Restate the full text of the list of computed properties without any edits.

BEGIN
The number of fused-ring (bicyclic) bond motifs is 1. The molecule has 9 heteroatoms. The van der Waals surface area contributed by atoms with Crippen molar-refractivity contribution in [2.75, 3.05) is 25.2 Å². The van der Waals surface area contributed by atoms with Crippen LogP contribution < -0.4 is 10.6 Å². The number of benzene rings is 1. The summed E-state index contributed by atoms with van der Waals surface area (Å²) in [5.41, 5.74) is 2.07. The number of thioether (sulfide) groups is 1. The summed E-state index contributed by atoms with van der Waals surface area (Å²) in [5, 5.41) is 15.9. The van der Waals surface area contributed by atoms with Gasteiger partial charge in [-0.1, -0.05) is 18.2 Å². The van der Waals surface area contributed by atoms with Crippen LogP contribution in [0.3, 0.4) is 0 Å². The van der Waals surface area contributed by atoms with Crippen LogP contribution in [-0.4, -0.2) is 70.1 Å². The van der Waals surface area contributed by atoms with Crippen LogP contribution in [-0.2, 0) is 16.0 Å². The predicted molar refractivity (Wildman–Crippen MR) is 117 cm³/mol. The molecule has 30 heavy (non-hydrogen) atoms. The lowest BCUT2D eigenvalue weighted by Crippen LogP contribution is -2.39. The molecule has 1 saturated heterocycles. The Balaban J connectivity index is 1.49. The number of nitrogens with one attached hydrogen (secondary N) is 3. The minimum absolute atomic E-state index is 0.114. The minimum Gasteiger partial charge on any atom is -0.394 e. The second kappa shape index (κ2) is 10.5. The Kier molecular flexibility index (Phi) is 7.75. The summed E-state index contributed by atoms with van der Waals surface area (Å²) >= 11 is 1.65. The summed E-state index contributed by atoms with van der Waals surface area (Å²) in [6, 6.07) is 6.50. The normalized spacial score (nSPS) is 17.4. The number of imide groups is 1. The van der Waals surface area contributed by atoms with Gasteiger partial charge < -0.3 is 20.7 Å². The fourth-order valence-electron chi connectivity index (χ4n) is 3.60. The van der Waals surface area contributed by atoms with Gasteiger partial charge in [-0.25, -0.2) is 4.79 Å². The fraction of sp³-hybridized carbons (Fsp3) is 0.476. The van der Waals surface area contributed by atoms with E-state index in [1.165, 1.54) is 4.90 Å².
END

The number of fused-ring (bicyclic) bond motifs is 1. The molecule has 9 heteroatoms. The van der Waals surface area contributed by atoms with Crippen molar-refractivity contribution in [2.75, 3.05) is 25.2 Å². The van der Waals surface area contributed by atoms with Crippen LogP contribution < -0.4 is 10.6 Å². The number of benzene rings is 1. The summed E-state index contributed by atoms with van der Waals surface area (Å²) in [5.41, 5.74) is 2.07. The number of thioether (sulfide) groups is 1. The summed E-state index contributed by atoms with van der Waals surface area (Å²) in [5, 5.41) is 15.9. The van der Waals surface area contributed by atoms with Gasteiger partial charge in [-0.1, -0.05) is 18.2 Å². The van der Waals surface area contributed by atoms with Crippen LogP contribution in [0.3, 0.4) is 0 Å². The van der Waals surface area contributed by atoms with Crippen LogP contribution in [-0.4, -0.2) is 70.1 Å². The van der Waals surface area contributed by atoms with Crippen LogP contribution in [-0.2, 0) is 16.0 Å². The predicted molar refractivity (Wildman–Crippen MR) is 117 cm³/mol. The molecule has 30 heavy (non-hydrogen) atoms. The lowest BCUT2D eigenvalue weighted by Crippen LogP contribution is -2.39. The molecule has 1 saturated heterocycles. The Balaban J connectivity index is 1.49. The number of nitrogens with one attached hydrogen (secondary N) is 3. The minimum absolute atomic E-state index is 0.114. The minimum Gasteiger partial charge on any atom is -0.394 e. The second kappa shape index (κ2) is 10.5. The Kier molecular flexibility index (Phi) is 7.75. The summed E-state index contributed by atoms with van der Waals surface area (Å²) >= 11 is 1.65. The summed E-state index contributed by atoms with van der Waals surface area (Å²) in [6, 6.07) is 6.50. The normalized spacial score (nSPS) is 17.4. The number of imide groups is 1. The van der Waals surface area contributed by atoms with Gasteiger partial charge < -0.3 is 20.7 Å². The fourth-order valence-electron chi connectivity index (χ4n) is 3.60. The van der Waals surface area contributed by atoms with Gasteiger partial charge in [-0.25, -0.2) is 4.79 Å². The fraction of sp³-hybridized carbons (Fsp3) is 0.476. The van der Waals surface area contributed by atoms with E-state index in [1.165, 1.54) is 4.90 Å².